True Will | Esoteknix

Kenn Kitchen
5 min readJul 6, 2023

I remember a discussion from a few years ago with a Christian friend. Because I have studied and drawn upon Buddhism, Taoism, modern paganism, etc., he said that I was “picking and choosing.”

Albeit perhaps from a different perspective, I understand how cherry picking can be a negative thing among spiritual paths whose purpose is to help us grow. It’s a bit like exercise; skip the hard bits, and you’re probably not improving.

As my friend and I delved deeper into our discussion, however, it seemed apparent that he meant something entirely different. It seemed that what he found objectionable was that I had reviewed many philosophies and spiritual paths and chosen those that resonated with me. To him, there is only one truth and one correct path; the idea that people might search the world over and learn from many different paths before settling down and practicing that which serves them well was downright heretical.

It would be a rabbit trail for me to delve into why organized religions frown upon people thinking for themselves or making their own decisions, but that’s a whole other post. This post is about making decisions for ourselves and how that’s the best thing we can do to foster our personal growth.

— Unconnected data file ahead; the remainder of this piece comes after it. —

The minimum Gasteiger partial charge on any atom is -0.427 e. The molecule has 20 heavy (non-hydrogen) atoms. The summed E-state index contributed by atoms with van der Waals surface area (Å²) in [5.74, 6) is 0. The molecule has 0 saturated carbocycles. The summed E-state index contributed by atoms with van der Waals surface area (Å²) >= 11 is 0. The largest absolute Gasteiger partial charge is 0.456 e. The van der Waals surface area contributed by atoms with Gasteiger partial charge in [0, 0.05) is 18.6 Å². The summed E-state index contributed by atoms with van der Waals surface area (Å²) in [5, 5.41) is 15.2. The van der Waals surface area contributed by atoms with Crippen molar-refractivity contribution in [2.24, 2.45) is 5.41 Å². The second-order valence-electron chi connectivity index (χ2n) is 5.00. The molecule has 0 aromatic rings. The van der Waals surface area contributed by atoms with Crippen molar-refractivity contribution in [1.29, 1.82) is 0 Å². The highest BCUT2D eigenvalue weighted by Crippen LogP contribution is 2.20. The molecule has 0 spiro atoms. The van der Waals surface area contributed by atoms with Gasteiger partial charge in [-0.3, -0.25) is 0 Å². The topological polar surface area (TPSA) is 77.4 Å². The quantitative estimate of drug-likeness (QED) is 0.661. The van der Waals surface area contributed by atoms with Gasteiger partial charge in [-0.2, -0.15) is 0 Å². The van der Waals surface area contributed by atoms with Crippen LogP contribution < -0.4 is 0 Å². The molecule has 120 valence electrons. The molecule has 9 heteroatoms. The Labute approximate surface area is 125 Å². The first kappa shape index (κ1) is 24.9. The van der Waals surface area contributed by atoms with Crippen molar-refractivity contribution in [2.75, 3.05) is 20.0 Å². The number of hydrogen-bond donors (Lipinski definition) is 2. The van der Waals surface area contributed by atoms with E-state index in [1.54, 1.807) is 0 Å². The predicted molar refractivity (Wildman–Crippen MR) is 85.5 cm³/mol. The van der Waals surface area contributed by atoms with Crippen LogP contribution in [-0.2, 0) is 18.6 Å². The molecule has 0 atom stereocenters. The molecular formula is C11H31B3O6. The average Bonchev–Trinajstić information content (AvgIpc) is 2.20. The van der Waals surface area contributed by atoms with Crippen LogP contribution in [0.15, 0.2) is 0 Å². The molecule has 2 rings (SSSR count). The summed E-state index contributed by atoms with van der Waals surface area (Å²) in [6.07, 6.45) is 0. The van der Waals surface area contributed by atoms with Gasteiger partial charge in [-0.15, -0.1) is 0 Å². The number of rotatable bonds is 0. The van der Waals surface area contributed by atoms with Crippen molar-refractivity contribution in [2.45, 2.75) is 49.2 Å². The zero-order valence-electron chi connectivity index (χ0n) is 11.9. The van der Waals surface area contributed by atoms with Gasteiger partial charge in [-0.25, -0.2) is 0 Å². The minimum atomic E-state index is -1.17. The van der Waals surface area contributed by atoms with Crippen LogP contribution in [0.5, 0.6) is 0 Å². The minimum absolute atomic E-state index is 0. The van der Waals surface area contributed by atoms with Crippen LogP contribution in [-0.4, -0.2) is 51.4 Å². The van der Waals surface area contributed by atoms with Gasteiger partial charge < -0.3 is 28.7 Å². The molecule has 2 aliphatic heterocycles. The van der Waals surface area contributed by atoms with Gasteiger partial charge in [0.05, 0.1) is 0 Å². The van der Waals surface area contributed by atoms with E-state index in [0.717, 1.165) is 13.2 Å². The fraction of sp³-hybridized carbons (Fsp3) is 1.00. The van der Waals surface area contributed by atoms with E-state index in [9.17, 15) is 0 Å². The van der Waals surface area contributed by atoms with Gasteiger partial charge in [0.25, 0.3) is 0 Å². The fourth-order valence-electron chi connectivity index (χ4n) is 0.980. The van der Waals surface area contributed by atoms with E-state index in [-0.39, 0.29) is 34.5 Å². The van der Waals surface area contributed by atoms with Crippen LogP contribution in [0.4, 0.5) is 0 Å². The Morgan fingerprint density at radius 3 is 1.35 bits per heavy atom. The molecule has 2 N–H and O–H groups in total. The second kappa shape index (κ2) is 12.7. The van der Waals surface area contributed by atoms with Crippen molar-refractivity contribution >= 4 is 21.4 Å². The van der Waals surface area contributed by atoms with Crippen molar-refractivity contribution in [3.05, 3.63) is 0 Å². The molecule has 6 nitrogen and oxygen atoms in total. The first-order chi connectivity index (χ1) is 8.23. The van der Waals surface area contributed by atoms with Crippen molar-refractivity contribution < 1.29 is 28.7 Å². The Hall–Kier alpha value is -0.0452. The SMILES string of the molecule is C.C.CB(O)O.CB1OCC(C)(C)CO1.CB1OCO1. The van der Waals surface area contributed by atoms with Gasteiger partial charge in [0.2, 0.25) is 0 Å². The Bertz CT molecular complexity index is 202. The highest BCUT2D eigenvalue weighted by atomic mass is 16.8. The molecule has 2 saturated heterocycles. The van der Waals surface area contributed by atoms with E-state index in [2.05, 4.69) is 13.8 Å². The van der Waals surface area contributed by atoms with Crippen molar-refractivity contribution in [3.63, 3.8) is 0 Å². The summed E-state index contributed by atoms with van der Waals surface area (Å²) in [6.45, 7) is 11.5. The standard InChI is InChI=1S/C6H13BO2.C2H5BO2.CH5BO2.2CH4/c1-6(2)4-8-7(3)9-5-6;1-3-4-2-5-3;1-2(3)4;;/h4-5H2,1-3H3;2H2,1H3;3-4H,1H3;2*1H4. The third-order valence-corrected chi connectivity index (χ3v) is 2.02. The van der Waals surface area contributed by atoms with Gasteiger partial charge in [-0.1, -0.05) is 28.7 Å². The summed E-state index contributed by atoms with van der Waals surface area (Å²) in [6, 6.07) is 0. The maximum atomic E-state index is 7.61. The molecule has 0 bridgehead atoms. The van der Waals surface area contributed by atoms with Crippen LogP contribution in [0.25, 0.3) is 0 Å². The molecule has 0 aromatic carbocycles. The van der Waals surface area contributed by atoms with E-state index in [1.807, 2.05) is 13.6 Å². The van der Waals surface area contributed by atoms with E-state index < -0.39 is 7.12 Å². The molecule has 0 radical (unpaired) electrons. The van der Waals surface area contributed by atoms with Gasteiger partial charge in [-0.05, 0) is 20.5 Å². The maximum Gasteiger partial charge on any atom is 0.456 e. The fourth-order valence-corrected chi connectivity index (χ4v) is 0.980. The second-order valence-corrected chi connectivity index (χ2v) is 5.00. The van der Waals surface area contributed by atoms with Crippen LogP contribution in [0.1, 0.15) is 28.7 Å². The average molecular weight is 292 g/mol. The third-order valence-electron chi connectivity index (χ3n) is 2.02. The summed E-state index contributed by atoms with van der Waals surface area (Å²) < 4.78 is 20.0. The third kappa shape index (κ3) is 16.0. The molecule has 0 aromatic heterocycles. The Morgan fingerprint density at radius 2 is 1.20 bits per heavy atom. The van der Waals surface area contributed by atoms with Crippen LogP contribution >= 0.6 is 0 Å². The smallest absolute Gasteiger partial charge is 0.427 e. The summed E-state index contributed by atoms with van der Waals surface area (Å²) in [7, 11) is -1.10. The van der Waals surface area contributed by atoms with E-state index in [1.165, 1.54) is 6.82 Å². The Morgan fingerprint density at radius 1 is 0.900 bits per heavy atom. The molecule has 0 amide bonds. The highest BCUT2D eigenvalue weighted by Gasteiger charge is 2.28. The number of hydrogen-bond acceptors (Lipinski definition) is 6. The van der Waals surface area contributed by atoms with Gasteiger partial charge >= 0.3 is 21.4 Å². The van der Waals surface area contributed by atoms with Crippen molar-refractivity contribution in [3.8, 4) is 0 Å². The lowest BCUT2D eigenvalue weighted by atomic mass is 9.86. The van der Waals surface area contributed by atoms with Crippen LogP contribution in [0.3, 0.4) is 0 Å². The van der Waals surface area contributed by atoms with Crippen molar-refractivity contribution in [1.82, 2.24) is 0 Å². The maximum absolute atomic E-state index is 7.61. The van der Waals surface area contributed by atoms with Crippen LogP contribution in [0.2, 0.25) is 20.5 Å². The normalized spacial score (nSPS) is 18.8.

“Not my will…”

My personal Christian upbringing was Protestant and fundamentalist, which means that my experiences a) don’t relate very well to Catholic Christianity and b) were radical and extreme compared to many modern Christians. (The same is true of my friend, of whom I spoke earlier in this post.)

We were worthless worms and hapless sinners, and any value that we had came from God’s ability to look upon shit-stains such as ourselves and show a bit of mercy. If our thoughts and actions didn’t agree with their interpretation of God’s will, then our thoughts and actions were wrong. God’s will was all that mattered; not ours.

If you’ve read my post on The Knowledge of Good and Evil, you’re perhaps aware of how I interpret the Bible — through the lens of a wider world-view mixed with an acceptance of the conclusions of non-biased scholars. Honestly, it has, for the most part, become irrelevant to me. I do not find it beneficial. When the naked lady in the Garden of Eden wanted me to partake of the fruit, I was totally…



Kenn Kitchen

Cat lover, coder, server nerd, autodidactic polymath, free thinker.